A pinched nerve occurs when a nerve in the body becomes compressed by a different part of the anatomy, like a muscle, joint or ligament. Most people who experience a pinched nerve report symptoms of tingling, numbness and muscle weakness. In more severe cases, a burning or shooting pain and even disruption of motor skills can be described by patients.
When talking about pinched nerve types, it can be useful to categorize them by the severity of symptoms, their location and the underlying cause. Understanding pinched nerves in this way can be helpful in identifying symptoms and can provide useful information to take to a doctor or specialist when seeking treatment.
Pinched nerve types by severity
One way to think of a pinched nerve is by severity. One of the most common pinched nerve types is the feeling of a foot or arm falling asleep after laying or sitting on it for some time. The tingling and numbness felt is the result of nerve compression and usually goes away after a few minutes. Chronic nerve compression can come as a result of some of the following factors:
- Repetitive motion
If left untreated, these more severe pinched nerve types can cause permanent damage, known as entrapment neuropathy. Permanent nerve damage has no remedy, but there are effective treatments to help reduce the pain and symptoms.
Pinched nerves in the peripheral nervous system
Another way to categorize pinched nerves is by location. The nervous system is divided into two main categories, called the central and peripheral nervous systems. The central nervous system is composed of the brain and the spinal cord, while the peripheral nervous system refers to nerves in the body after they branch off from the spine.
While a nerve a can become compressed anywhere in the body, there are a few places where it is very common, mostly due to the way the anatomy is structured. Thoracic outlet syndrome in the shoulder and neck, carpal tunnel syndrome in the wrists, and piriformis syndrome in the buttocks are all examples of nerve compression in the peripheral nervous system.
Pinched nerves in the central nervous system
The spine houses the central spinal cord, which is the bundle of nerves that leaves the brain stem to make up the central nervous system. Nerve compression is a frequent condition in the spine because it is so tightly constructed, leaving little space between the spinal cord and the walls of the spinal canal.
If any part of the spine becomes displaced due to age-related deterioration or injury, it can constrict the already narrow nerve passageways and cause a pinched nerve.
Spinal pinched nerves can be difficult to diagnose because they can cause radiating symptoms out to other parts of the body. For example, sciatica, which is a compilation of symptoms resulting from compression of the sciatic nerve, can be easily confused with piriformis syndrome, which is a case of local compression of the same nerve.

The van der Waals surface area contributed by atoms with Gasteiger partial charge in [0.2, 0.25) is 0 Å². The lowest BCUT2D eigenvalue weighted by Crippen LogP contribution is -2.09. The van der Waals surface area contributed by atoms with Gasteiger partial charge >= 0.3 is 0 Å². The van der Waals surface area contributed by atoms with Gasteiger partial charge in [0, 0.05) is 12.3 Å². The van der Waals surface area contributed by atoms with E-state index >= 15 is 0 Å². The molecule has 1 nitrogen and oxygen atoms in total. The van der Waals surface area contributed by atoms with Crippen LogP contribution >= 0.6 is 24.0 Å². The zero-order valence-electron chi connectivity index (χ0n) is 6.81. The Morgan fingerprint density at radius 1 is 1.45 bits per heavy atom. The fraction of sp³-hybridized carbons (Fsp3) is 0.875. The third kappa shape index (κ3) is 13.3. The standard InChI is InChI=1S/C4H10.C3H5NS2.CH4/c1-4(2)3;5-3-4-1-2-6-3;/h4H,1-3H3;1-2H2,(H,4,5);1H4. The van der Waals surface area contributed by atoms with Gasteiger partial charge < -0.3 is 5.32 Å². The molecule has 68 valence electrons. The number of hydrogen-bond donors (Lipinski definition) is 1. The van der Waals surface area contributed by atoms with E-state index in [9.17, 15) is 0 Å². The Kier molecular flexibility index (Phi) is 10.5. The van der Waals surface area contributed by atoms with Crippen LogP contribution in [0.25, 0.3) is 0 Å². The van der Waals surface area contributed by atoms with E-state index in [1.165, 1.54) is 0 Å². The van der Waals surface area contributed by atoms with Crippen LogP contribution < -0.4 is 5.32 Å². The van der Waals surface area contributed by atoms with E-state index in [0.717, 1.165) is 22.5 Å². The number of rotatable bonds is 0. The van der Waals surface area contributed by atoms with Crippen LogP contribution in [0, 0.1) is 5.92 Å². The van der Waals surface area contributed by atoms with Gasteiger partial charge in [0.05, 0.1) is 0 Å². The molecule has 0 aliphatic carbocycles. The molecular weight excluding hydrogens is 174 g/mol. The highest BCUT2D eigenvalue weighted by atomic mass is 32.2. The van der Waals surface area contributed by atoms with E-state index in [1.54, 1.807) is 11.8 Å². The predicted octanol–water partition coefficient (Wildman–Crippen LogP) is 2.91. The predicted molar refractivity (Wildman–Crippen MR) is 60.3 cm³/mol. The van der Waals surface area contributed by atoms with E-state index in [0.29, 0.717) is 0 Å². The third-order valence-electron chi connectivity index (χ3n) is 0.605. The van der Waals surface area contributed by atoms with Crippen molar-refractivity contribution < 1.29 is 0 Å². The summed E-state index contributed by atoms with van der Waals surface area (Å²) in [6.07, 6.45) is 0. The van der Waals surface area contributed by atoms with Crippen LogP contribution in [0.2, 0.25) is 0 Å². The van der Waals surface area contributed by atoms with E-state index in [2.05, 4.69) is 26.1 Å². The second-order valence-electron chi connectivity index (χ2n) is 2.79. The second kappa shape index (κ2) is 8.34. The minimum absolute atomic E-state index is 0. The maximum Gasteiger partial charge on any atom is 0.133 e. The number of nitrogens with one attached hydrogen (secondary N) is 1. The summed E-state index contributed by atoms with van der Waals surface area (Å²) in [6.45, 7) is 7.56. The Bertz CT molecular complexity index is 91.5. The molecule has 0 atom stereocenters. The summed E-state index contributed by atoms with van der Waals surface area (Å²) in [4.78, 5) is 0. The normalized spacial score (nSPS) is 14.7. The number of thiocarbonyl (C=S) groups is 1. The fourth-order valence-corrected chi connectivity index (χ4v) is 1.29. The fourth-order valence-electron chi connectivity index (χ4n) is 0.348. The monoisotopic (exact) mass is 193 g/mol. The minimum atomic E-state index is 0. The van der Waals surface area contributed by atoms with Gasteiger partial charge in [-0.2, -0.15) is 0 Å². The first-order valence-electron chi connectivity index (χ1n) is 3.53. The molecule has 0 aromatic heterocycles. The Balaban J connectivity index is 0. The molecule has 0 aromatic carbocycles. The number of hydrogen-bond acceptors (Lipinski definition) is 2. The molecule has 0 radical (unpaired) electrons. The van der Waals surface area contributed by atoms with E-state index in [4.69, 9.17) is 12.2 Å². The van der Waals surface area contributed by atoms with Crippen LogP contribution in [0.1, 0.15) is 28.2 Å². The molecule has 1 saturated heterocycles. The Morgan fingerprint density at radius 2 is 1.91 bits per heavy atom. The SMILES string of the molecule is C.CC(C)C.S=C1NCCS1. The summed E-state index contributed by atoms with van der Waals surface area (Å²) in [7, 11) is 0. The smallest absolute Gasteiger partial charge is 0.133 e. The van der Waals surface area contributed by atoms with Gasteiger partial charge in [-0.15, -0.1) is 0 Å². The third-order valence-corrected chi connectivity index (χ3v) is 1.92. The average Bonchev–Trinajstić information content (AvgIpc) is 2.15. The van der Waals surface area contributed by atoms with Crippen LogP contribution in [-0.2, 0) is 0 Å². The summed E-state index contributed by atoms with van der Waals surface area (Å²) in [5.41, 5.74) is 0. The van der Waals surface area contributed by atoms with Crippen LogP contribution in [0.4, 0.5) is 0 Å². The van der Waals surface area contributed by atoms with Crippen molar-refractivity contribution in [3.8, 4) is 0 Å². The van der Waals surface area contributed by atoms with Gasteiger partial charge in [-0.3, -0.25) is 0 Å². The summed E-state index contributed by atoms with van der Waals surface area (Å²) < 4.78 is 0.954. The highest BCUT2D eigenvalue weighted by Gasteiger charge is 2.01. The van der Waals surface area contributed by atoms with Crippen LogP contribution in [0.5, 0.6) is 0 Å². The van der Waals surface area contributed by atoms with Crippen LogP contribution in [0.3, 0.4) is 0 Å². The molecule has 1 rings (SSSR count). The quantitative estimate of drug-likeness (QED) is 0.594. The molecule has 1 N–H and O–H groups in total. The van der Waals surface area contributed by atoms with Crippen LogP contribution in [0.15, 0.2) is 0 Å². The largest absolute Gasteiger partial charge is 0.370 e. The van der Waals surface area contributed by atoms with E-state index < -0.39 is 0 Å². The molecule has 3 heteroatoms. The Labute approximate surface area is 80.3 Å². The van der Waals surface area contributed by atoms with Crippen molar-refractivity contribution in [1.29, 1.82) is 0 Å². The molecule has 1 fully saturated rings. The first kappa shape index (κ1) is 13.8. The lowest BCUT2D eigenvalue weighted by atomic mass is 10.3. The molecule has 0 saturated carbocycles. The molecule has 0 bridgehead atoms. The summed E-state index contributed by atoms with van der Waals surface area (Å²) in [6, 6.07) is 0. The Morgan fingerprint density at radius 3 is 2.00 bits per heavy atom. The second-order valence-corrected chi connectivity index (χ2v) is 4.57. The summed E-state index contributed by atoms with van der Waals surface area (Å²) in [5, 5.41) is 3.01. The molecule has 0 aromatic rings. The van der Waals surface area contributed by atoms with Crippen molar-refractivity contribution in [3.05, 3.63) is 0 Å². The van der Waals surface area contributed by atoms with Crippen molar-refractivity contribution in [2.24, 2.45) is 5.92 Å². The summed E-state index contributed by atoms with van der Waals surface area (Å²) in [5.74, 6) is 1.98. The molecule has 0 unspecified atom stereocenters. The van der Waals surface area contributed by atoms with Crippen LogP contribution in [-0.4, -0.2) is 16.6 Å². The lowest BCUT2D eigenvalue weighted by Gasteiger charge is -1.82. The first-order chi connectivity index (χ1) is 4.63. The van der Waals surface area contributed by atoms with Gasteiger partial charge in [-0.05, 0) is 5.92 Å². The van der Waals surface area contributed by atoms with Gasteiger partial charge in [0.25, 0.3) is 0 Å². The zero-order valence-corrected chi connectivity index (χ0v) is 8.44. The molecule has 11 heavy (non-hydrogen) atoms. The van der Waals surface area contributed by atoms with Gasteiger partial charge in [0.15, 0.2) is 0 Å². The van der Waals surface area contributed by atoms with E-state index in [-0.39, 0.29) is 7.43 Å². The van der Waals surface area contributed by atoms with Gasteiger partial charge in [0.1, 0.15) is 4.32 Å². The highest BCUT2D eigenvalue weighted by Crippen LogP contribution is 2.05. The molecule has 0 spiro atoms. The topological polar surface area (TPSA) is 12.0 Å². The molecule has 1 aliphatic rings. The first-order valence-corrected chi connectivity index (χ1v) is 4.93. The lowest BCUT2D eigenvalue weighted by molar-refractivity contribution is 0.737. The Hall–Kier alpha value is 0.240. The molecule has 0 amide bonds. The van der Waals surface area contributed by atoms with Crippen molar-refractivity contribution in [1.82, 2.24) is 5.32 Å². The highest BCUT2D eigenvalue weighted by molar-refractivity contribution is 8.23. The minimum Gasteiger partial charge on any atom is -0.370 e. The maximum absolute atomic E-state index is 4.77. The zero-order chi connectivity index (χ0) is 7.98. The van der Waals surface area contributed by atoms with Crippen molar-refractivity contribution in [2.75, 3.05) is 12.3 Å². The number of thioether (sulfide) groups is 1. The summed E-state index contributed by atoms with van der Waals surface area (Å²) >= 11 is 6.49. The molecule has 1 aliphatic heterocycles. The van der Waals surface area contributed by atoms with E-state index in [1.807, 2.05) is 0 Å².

Causes of pinched nerves in the spine
There are a number of underlying causes of spinal pinched nerves, but many of the conditions are related to the natural aging process. In addition to protecting the spinal cord, the spine is responsible for supporting the upper body. To allow for upper body movement, the individual bones, called vertebrae, are connected by joints and cushioned by discs. Years of everyday movement cause these parts to wear down over time, in some cases causing spinal narrowing and nerve compression. Some of the most common spinal conditions that cause pinched nerves include:
- Bulging discs
- Herniated discs
- Bone spurs, usually related to osteoarthritis
- Swollen facet joints
Treatments for pinched nerves
Despite the variety of pinched nerve types, treatment options can be similar. If you think you are experiencing the symptoms of nerve compression, you should first see your primary care doctor for an accurate diagnosis. After diagnosing the location and underlying condition of a pinched nerve, your doctor will generally recommend conservative treatments to manage the symptoms.
Many patients do report effective pain relief from methods like anti-inflammatory medication, strengthening exercises and using hot and cold compresses to improve circulation and reduce swelling, respectively.
For the different pinched nerve types that affect the spine, back surgery may become an option if a full course of conservative treatments don’t bring effective pain relief. While the goal of back surgery in these cases is to decompress the nerve and relieve symptoms, there are different approaches available.
Advances in imaging and microtools have made a minimally invasive approach to spine surgery possible. These procedures can access the affected part of the spine using smaller, muscle-sparing incisions that can offer shorter recovery times compared to traditional spine surgery. If your doctor has talked to you about the possibility of surgery, be sure to ask about the full range of surgical options now available to patients.